Lincoln Dreamt He Died

When they went to bed at night, what kinds of dreams did 18th- and 19th-century Americans have?  What images, what fractured narratives, did they write down? Until now, no one imagined it possible to reconstruct the American Dream literally.

Lincoln Dreamt He Died: The Midnight Visions of Remarkable Americans from Colonial Times to Freud  (2013) chronicles the often bizarre sleep narratives of Americans past, offering an uncommonly rich meditation on bygone lives.

Historian Andrew Burstein, the author of such books as Jefferson's Secrets and The Passions of Andrew Jackson, peels back the curtain to take us inside the minds of scores of earlier dreamers, including well-known figures such as John and Abigail Adams, Ralph Waldo Emerson, Henry David Thoreau, Louisa May Alcott, Mark Twain. . . and the notably superstitious Abraham Lincoln.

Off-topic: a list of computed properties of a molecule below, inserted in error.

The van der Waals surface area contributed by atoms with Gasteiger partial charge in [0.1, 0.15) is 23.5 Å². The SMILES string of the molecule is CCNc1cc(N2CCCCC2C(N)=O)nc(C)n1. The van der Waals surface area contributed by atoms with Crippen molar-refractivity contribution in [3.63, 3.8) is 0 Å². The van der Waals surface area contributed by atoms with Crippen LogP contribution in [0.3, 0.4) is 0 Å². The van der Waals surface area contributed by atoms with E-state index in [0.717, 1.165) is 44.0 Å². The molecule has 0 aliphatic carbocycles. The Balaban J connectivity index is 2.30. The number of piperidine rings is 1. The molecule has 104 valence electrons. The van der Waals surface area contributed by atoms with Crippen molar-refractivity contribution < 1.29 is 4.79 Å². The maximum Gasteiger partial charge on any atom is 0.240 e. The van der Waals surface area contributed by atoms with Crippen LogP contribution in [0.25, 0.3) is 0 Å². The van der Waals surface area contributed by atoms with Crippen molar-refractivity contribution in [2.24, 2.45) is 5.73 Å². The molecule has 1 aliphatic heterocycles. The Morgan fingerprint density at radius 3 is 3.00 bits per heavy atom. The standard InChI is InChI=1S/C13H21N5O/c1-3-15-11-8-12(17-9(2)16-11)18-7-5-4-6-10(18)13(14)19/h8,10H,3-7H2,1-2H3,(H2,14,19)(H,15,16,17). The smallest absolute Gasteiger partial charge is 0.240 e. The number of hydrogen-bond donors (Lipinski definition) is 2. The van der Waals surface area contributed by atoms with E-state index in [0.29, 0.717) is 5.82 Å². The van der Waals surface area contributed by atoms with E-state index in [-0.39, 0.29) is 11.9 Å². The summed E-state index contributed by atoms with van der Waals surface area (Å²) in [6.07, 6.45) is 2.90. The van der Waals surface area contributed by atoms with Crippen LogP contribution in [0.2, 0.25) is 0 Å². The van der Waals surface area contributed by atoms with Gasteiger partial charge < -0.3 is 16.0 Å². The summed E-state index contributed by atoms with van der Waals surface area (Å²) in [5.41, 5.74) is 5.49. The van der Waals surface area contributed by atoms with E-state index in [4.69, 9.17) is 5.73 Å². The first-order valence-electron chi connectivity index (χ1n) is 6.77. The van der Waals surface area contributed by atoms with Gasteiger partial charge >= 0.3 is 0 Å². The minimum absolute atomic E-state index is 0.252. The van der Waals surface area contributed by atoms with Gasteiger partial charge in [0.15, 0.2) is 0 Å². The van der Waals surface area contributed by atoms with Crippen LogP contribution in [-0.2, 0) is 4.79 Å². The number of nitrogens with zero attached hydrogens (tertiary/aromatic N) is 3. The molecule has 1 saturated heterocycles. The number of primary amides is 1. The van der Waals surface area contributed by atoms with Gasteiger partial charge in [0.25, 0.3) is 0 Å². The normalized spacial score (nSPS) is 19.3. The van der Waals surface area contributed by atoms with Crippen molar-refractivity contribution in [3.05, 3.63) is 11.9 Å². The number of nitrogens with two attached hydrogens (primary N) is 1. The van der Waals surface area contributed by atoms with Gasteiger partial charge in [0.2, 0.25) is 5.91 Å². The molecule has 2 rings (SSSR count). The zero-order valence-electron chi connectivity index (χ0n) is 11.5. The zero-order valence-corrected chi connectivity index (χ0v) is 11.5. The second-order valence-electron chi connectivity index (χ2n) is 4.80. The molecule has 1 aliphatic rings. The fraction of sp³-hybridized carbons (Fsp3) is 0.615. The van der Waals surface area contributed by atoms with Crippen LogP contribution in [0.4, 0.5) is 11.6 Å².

Here we glimpse the fragile inner world of dreamers who once inhaled the same air we do, but live now only on the printed page.

Andrew Burstein is the Charles P. Manship Professor of History at Louisiana State University, and the author of books on early American politics and culture.